Additionally, Nigerians are using cooking gas as an alternative to fuel for generators following the removal of fuel subsidies. This increased demand for cooking gas is further driving up its price. Unless the government takes prompt action to control these escalating costs, there is concern that it may lead to public discontent and environmental degradation.

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PHOTO: Gov Makinde Host Nigeria Police Games

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1: Oyo State Governor, Seyi Makinde (left) and Inspector General of Police, Olukayode Egbetokun, during the opening ceremony of the 14th Biennial Nigeria Police Games, host by Oyo State Government, held at Adamasigba Stadium, Ibadan. PHOTO: Oyo Gov’s Media Unit.

2: From left, Deputy Governor of Oyo State, Barr Bayo Lawal; Governor Seyi Makinde; Inspector General of Police, Olukayode Egbetokun and his wife Elizabeth, during the opening ceremony of the 14th Biennial Nigeria Police Games, host by Oyo State Government, held at Adamasigba Stadium, Ibadan. PHOTO: Oyo Gov’s Media Unit.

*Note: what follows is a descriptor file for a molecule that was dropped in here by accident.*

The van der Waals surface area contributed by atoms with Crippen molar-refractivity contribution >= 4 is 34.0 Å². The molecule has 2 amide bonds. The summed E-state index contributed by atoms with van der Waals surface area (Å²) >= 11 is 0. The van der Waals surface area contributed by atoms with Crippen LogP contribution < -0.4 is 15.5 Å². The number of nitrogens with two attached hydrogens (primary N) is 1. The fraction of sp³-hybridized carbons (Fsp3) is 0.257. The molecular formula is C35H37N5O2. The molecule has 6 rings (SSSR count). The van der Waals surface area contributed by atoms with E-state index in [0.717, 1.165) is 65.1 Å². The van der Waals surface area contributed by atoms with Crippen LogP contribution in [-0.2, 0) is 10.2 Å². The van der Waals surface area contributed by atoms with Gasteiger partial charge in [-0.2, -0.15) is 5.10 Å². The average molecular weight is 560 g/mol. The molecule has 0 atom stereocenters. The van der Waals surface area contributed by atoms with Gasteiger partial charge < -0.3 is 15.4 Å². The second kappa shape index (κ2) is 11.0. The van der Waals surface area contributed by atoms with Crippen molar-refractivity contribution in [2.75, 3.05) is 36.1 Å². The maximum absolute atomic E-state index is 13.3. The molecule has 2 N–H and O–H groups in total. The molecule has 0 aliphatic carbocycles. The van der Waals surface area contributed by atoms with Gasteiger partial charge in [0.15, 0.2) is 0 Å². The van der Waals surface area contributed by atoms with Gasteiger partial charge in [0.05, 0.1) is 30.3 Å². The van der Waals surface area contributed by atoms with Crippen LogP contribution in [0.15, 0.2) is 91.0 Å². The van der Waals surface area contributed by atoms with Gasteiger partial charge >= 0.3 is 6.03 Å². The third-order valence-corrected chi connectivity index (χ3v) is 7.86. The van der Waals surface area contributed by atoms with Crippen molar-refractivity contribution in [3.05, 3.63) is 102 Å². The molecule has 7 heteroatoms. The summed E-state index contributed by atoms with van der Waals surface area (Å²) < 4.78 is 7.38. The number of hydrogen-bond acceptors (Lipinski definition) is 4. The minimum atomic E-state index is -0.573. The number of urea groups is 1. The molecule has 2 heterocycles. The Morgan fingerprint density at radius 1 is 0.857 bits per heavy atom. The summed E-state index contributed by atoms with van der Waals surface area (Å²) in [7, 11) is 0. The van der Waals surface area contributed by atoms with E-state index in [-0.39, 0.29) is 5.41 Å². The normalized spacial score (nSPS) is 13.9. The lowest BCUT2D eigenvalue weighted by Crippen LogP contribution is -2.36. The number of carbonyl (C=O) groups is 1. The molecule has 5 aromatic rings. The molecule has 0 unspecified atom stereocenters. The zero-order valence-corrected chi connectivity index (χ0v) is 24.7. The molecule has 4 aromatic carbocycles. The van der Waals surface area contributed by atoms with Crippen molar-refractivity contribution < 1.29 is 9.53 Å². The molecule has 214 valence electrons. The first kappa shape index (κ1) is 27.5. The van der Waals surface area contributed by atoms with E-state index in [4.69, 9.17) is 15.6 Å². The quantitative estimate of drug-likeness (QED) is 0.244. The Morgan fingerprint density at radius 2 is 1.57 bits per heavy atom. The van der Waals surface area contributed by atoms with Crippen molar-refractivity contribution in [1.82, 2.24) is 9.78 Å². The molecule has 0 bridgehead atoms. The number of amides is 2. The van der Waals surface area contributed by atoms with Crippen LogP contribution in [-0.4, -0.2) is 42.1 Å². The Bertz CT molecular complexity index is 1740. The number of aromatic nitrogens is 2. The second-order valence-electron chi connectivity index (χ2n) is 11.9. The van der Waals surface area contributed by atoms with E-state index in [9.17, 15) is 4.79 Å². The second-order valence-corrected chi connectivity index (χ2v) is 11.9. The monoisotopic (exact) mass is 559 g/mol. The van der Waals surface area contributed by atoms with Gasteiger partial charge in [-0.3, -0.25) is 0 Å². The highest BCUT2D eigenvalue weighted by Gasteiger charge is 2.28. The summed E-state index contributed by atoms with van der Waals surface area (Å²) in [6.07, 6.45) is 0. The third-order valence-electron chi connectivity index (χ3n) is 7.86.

3: Oyo State Governor, Seyi Makinde (left) take a salute from the Police Mascots, during the opening ceremony of the 14th Biennial Nigeria Police Games, host by Oyo State Government, held at Adamasigba Stadium, Ibadan. PHOTO: Oyo Gov’s Media Unit.

CREDIT: Oyo Gov Media 

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Economic crisis: Find more ways to improve your IGR – President Tinubu to universities

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The Nigerian government has called upon universities in the country to broaden their sources of funding amidst economic challenges. President Bola Ahmad Tinubu made this assertion during the 6th & 7th combined convocation ceremony of Federal University, Dutse, which took place on Saturday.

Speaking through Professor Kabir Bala, the Vice-Chancellor of Ahmadu Bello University, Zaria, who represented him at the event, President Tinubu stressed the government’s dedication to facilitating a conducive environment for universities despite resource limitations.